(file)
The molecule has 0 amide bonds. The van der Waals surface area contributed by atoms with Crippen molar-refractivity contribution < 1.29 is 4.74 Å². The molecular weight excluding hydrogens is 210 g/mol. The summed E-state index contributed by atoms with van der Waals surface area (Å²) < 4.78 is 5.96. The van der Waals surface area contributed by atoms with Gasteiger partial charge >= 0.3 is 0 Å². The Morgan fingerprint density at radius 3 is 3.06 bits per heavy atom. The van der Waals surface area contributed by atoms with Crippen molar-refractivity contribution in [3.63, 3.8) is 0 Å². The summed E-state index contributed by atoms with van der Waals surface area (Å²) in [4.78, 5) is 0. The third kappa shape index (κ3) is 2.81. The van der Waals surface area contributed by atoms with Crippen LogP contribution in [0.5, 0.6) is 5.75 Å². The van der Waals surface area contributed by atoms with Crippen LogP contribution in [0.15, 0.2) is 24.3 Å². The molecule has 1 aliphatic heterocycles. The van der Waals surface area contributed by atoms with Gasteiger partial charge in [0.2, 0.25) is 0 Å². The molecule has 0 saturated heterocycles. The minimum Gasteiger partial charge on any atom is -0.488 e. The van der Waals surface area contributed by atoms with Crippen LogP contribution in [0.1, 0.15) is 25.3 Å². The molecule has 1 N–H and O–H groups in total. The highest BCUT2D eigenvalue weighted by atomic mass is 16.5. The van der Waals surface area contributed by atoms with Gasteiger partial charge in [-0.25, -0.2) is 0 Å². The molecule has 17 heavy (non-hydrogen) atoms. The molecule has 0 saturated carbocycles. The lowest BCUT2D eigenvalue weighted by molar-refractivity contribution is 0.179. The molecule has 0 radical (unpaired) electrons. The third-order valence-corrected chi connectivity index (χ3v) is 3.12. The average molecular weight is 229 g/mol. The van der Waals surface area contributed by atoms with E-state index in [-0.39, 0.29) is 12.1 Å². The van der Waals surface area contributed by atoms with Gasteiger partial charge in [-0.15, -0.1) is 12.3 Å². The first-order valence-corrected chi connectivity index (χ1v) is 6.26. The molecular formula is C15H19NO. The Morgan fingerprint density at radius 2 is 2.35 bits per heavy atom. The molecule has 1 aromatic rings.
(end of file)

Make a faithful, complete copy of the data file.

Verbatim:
The molecule has 0 amide bonds. The van der Waals surface area contributed by atoms with Crippen molar-refractivity contribution < 1.29 is 4.74 Å². The molecular weight excluding hydrogens is 210 g/mol. The summed E-state index contributed by atoms with van der Waals surface area (Å²) < 4.78 is 5.96. The van der Waals surface area contributed by atoms with Gasteiger partial charge >= 0.3 is 0 Å². The Morgan fingerprint density at radius 3 is 3.06 bits per heavy atom. The van der Waals surface area contributed by atoms with Crippen molar-refractivity contribution in [3.63, 3.8) is 0 Å². The summed E-state index contributed by atoms with van der Waals surface area (Å²) in [4.78, 5) is 0. The third kappa shape index (κ3) is 2.81. The van der Waals surface area contributed by atoms with Crippen LogP contribution in [0.5, 0.6) is 5.75 Å². The van der Waals surface area contributed by atoms with Crippen LogP contribution in [0.15, 0.2) is 24.3 Å². The molecule has 1 aliphatic heterocycles. The van der Waals surface area contributed by atoms with Gasteiger partial charge in [0.2, 0.25) is 0 Å². The molecule has 0 saturated heterocycles. The minimum Gasteiger partial charge on any atom is -0.488 e. The van der Waals surface area contributed by atoms with Crippen LogP contribution in [0.1, 0.15) is 25.3 Å². The molecule has 1 N–H and O–H groups in total. The highest BCUT2D eigenvalue weighted by atomic mass is 16.5. The van der Waals surface area contributed by atoms with Gasteiger partial charge in [-0.25, -0.2) is 0 Å². The molecule has 17 heavy (non-hydrogen) atoms. The molecule has 0 saturated carbocycles. The lowest BCUT2D eigenvalue weighted by molar-refractivity contribution is 0.179. The molecule has 0 radical (unpaired) electrons. The third-order valence-corrected chi connectivity index (χ3v) is 3.12. The average molecular weight is 229 g/mol. The van der Waals surface area contributed by atoms with E-state index in [-0.39, 0.29) is 12.1 Å². The van der Waals surface area contributed by atoms with Gasteiger partial charge in [-0.15, -0.1) is 12.3 Å². The first-order valence-corrected chi connectivity index (χ1v) is 6.26. The molecular formula is C15H19NO. The Morgan fingerprint density at radius 2 is 2.35 bits per heavy atom. The molecule has 1 aromatic rings.